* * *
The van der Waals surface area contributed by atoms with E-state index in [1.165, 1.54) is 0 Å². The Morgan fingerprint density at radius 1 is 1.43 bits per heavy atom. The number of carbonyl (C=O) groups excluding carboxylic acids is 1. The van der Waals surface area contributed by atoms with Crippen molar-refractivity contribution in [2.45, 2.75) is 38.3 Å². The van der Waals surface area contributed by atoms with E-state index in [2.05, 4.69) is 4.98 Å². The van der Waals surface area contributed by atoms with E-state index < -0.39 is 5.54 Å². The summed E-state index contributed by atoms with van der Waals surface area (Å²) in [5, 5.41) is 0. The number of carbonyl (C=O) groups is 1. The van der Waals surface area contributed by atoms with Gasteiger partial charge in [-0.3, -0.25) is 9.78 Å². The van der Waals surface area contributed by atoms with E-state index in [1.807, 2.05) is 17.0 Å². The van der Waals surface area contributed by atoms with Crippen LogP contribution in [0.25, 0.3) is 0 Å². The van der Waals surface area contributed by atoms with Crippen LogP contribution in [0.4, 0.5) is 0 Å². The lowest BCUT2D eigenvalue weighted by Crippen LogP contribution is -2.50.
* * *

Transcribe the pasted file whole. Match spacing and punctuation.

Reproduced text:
The van der Waals surface area contributed by atoms with E-state index in [1.165, 1.54) is 0 Å². The Morgan fingerprint density at radius 1 is 1.43 bits per heavy atom. The number of carbonyl (C=O) groups excluding carboxylic acids is 1. The van der Waals surface area contributed by atoms with Crippen molar-refractivity contribution in [2.45, 2.75) is 38.3 Å². The van der Waals surface area contributed by atoms with E-state index in [2.05, 4.69) is 4.98 Å². The van der Waals surface area contributed by atoms with E-state index < -0.39 is 5.54 Å². The summed E-state index contributed by atoms with van der Waals surface area (Å²) in [5, 5.41) is 0. The number of carbonyl (C=O) groups is 1. The van der Waals surface area contributed by atoms with Gasteiger partial charge in [-0.3, -0.25) is 9.78 Å². The van der Waals surface area contributed by atoms with E-state index in [1.807, 2.05) is 17.0 Å². The van der Waals surface area contributed by atoms with Crippen LogP contribution in [0.25, 0.3) is 0 Å². The van der Waals surface area contributed by atoms with Crippen LogP contribution in [0.4, 0.5) is 0 Å². The lowest BCUT2D eigenvalue weighted by Crippen LogP contribution is -2.50.